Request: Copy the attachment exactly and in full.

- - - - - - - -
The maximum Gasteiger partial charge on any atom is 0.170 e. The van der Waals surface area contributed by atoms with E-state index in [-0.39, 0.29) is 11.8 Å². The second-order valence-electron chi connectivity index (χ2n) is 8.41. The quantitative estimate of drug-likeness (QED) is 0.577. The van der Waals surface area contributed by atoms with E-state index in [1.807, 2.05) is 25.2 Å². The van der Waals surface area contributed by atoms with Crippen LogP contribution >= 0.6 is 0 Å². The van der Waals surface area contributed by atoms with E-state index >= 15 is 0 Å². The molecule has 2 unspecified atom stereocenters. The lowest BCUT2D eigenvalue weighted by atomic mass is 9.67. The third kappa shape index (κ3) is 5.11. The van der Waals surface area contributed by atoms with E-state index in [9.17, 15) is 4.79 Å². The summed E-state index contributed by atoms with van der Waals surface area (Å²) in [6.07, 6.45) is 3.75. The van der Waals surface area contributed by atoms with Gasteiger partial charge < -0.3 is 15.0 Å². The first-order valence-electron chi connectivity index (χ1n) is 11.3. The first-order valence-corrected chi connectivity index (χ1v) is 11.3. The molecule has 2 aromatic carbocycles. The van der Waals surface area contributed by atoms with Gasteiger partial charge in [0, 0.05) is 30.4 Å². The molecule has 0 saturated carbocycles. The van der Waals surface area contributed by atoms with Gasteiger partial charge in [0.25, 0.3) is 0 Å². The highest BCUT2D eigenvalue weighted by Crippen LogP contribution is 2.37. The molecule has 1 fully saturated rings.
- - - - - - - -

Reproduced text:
The maximum Gasteiger partial charge on any atom is 0.170 e. The van der Waals surface area contributed by atoms with E-state index in [-0.39, 0.29) is 11.8 Å². The second-order valence-electron chi connectivity index (χ2n) is 8.41. The quantitative estimate of drug-likeness (QED) is 0.577. The van der Waals surface area contributed by atoms with E-state index in [1.807, 2.05) is 25.2 Å². The van der Waals surface area contributed by atoms with Crippen LogP contribution >= 0.6 is 0 Å². The van der Waals surface area contributed by atoms with E-state index >= 15 is 0 Å². The molecule has 2 unspecified atom stereocenters. The lowest BCUT2D eigenvalue weighted by atomic mass is 9.67. The third kappa shape index (κ3) is 5.11. The van der Waals surface area contributed by atoms with E-state index in [9.17, 15) is 4.79 Å². The summed E-state index contributed by atoms with van der Waals surface area (Å²) in [6.07, 6.45) is 3.75. The van der Waals surface area contributed by atoms with Gasteiger partial charge < -0.3 is 15.0 Å². The first-order valence-electron chi connectivity index (χ1n) is 11.3. The first-order valence-corrected chi connectivity index (χ1v) is 11.3. The molecule has 2 aromatic carbocycles. The van der Waals surface area contributed by atoms with Gasteiger partial charge in [0, 0.05) is 30.4 Å². The molecule has 0 saturated carbocycles. The van der Waals surface area contributed by atoms with Gasteiger partial charge in [0.25, 0.3) is 0 Å². The highest BCUT2D eigenvalue weighted by Crippen LogP contribution is 2.37. The molecule has 1 fully saturated rings.